Oh, dear month of May – why such a hurry? I can’t keep up! Bloom Day and Foliage Follow-up Day are both in the past – but hey, better late than never… right?
Anyway, when I was out snapping photos, I realized something. Not exactly being a lover of pink, I saw to my dismay that my May garden contains an awful lot of that color. And at this point, it is more of the soft, pastelly kind, and not as much of the bright, sweltering hot variety – which I actually like much better. I’m not really sure what my aversion to pink is, or at what point it began. At some point in my life, I know for sure I loved it’s pretty hue. It’s not that I really mind it, but it just doesn’t do much for me. Perhaps I somehow associate it with a weak and gentle disposition, and somewhere in my life’s journey I stocked up enough passion, piss, and vinegar to regard its passive, submissive sweetness with annoyed disdain… who knows?
What I do know, is that for some of the plants, I have an excuse. It wasn’t the flower that wowed me – it was the foliage!
Take the Sambucus nigra ‘Black Lace’ for example. In exchange for its fine, dark foliage and shiny black berries, I will endure the pink.
The first time I laid eyes on Indogofera kirolowii – Chinese indigo – was in the fall when the leaves were a layered, airy mass of golden, buttery yellow. I was stunned! To see that show again, I will happily give it a spot in my garden.
Clematis ‘Nellie Moser’ was said to work well in relative shade, and is obediently snaking its way up the aforementioned Elderberry. They flowers brighten a dark spot, and from a distance look almost more white than pink. So, I’ve decided I’m willing to live with it!
Here is another pink Clematis – I think it’s ‘Piilu’ – its generous buds working their way up a Crape myrtle that was once a gift from the Arbor Day Foundation. As luck would have it it’s flowers were pink. I tried finding it another home, but there were no takers, so it remains in place. As for Piilu, it was a $4 bargain impulse buy from the grocery store at some point. I still haven’t figured out why I keep falling for that…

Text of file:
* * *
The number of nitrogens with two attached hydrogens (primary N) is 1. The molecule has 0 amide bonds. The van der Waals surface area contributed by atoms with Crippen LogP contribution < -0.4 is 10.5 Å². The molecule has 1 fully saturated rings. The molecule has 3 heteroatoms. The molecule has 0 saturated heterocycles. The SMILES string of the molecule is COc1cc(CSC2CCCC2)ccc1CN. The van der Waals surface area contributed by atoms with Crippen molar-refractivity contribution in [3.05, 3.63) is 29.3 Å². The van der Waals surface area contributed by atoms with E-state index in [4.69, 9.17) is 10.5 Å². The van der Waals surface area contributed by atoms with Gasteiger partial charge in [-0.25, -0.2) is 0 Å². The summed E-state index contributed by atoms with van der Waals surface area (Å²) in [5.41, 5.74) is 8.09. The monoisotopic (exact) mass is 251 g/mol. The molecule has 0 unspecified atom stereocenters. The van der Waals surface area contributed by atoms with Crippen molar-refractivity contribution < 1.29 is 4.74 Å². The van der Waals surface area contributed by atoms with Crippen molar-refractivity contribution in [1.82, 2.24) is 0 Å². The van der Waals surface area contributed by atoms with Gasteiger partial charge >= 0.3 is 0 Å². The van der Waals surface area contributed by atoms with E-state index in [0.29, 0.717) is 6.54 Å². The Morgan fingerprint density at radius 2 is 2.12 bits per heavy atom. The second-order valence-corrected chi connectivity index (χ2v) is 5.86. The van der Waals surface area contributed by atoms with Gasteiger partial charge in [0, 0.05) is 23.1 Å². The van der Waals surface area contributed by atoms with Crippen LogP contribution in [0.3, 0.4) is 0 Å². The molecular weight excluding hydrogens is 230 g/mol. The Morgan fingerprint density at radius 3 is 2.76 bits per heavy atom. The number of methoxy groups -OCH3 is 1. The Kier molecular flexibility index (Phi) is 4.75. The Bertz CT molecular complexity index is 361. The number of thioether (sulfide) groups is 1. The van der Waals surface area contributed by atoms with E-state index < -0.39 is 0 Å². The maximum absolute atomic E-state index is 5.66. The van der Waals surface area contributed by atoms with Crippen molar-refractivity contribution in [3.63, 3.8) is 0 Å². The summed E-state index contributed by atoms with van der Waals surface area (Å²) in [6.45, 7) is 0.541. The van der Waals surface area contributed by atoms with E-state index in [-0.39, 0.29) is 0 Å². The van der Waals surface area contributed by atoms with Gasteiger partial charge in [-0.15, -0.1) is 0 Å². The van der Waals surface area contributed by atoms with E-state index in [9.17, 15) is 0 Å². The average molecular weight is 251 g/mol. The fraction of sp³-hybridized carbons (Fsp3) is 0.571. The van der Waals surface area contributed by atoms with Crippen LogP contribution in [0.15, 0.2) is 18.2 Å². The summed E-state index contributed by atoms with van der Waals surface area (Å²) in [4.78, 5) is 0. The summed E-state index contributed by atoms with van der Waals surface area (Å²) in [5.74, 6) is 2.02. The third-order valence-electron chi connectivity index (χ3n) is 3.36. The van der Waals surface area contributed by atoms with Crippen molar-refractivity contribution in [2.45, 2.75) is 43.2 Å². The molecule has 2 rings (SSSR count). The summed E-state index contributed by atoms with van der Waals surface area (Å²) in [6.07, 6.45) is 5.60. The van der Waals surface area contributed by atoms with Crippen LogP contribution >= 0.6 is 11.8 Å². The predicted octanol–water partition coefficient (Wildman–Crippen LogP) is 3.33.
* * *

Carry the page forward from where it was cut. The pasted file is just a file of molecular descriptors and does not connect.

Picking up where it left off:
Here is a close-up of Piilu. Definitely better color than that timid Nelly Moser, but still…
This was supposed to be a smaller peony with sultry, dark pink petals and yellow stamens. Oh well, it was apparently mislabeled. It has a lovely fragrance, but I think it’s going to have to find a home with someone who knows how to appreciate it better. Funny – I always feel so guilty when I don’t like them more than I do. They can’t help they’re pink!!
My first brush with Allium shubertii was an encounter with its massive, dried seedhead. It was so cool, that of course I had to have one. I waited with excitement for this massive flower to emerge, only to be disappointed by its wimpy color. But, its form is so cool, it still more than earns its place in my garden.
This is a little more along the lines of my color preferences. The smoky orange of the ‘Hot Cocoa’ rose fades to a dusky pink as it ages. That range is really quite cool. Now, if it only had a better fragrance, I’d probably really like it!
Okay, so it’s not all pink. It is time for the annual dance of the Japanese Snowbell – Styrax japonica. Lovely, fragrant, and offers up hundreds of seedlings each year. This is one that I saved for a choice location behind our garage. I planted it in a raised bed, so when it gets a little taller, I’ll be able to sit on the wall underneath its fragrant bows, and just lose myself in its perfume. Nice!
A variegated Eryngium lighting up the night in the fading light of evening.
Mosey on over to our gracious hosts Carol and May Dreams Gardens, and Pam at Digging to see what else is growing in gardens across the nation and the world this month.